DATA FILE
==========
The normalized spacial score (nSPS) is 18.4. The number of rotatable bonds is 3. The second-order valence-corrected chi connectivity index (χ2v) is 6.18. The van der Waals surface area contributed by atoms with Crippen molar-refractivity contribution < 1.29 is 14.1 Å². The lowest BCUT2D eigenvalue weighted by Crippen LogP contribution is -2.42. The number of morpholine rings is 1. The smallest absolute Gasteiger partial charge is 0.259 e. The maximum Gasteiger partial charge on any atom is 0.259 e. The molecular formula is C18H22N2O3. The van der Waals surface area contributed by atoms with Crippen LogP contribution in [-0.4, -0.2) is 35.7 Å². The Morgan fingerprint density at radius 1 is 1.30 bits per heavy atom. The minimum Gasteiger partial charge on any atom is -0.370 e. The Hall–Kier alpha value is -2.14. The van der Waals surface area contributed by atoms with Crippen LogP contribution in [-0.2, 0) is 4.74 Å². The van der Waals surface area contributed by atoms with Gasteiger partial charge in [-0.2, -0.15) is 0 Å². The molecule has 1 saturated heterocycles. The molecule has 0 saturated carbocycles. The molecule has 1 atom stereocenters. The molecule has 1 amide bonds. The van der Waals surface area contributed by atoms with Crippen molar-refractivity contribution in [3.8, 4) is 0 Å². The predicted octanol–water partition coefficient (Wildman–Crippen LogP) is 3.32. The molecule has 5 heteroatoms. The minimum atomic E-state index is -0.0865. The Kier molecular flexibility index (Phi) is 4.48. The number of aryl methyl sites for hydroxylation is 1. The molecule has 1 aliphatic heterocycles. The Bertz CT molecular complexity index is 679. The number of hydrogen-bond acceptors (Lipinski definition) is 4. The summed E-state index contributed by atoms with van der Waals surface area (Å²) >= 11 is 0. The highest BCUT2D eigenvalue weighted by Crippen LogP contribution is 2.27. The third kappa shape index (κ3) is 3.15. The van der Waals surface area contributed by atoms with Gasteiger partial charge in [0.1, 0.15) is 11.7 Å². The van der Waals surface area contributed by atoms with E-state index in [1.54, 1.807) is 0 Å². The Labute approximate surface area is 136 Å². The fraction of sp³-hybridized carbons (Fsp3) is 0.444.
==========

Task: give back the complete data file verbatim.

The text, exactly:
The normalized spacial score (nSPS) is 18.4. The number of rotatable bonds is 3. The second-order valence-corrected chi connectivity index (χ2v) is 6.18. The van der Waals surface area contributed by atoms with Crippen molar-refractivity contribution < 1.29 is 14.1 Å². The lowest BCUT2D eigenvalue weighted by Crippen LogP contribution is -2.42. The number of morpholine rings is 1. The smallest absolute Gasteiger partial charge is 0.259 e. The maximum Gasteiger partial charge on any atom is 0.259 e. The molecular formula is C18H22N2O3. The van der Waals surface area contributed by atoms with Crippen LogP contribution in [-0.4, -0.2) is 35.7 Å². The Morgan fingerprint density at radius 1 is 1.30 bits per heavy atom. The minimum Gasteiger partial charge on any atom is -0.370 e. The Hall–Kier alpha value is -2.14. The van der Waals surface area contributed by atoms with Crippen LogP contribution in [-0.2, 0) is 4.74 Å². The van der Waals surface area contributed by atoms with Gasteiger partial charge in [-0.2, -0.15) is 0 Å². The molecule has 1 saturated heterocycles. The molecule has 0 saturated carbocycles. The molecule has 1 atom stereocenters. The molecule has 1 amide bonds. The van der Waals surface area contributed by atoms with Crippen molar-refractivity contribution in [3.8, 4) is 0 Å². The predicted octanol–water partition coefficient (Wildman–Crippen LogP) is 3.32. The molecule has 5 heteroatoms. The minimum atomic E-state index is -0.0865. The Kier molecular flexibility index (Phi) is 4.48. The number of aryl methyl sites for hydroxylation is 1. The molecule has 1 aliphatic heterocycles. The Bertz CT molecular complexity index is 679. The number of hydrogen-bond acceptors (Lipinski definition) is 4. The summed E-state index contributed by atoms with van der Waals surface area (Å²) >= 11 is 0. The highest BCUT2D eigenvalue weighted by Crippen LogP contribution is 2.27. The third kappa shape index (κ3) is 3.15. The van der Waals surface area contributed by atoms with Gasteiger partial charge in [0.1, 0.15) is 11.7 Å². The van der Waals surface area contributed by atoms with E-state index in [1.54, 1.807) is 0 Å². The Labute approximate surface area is 136 Å². The fraction of sp³-hybridized carbons (Fsp3) is 0.444.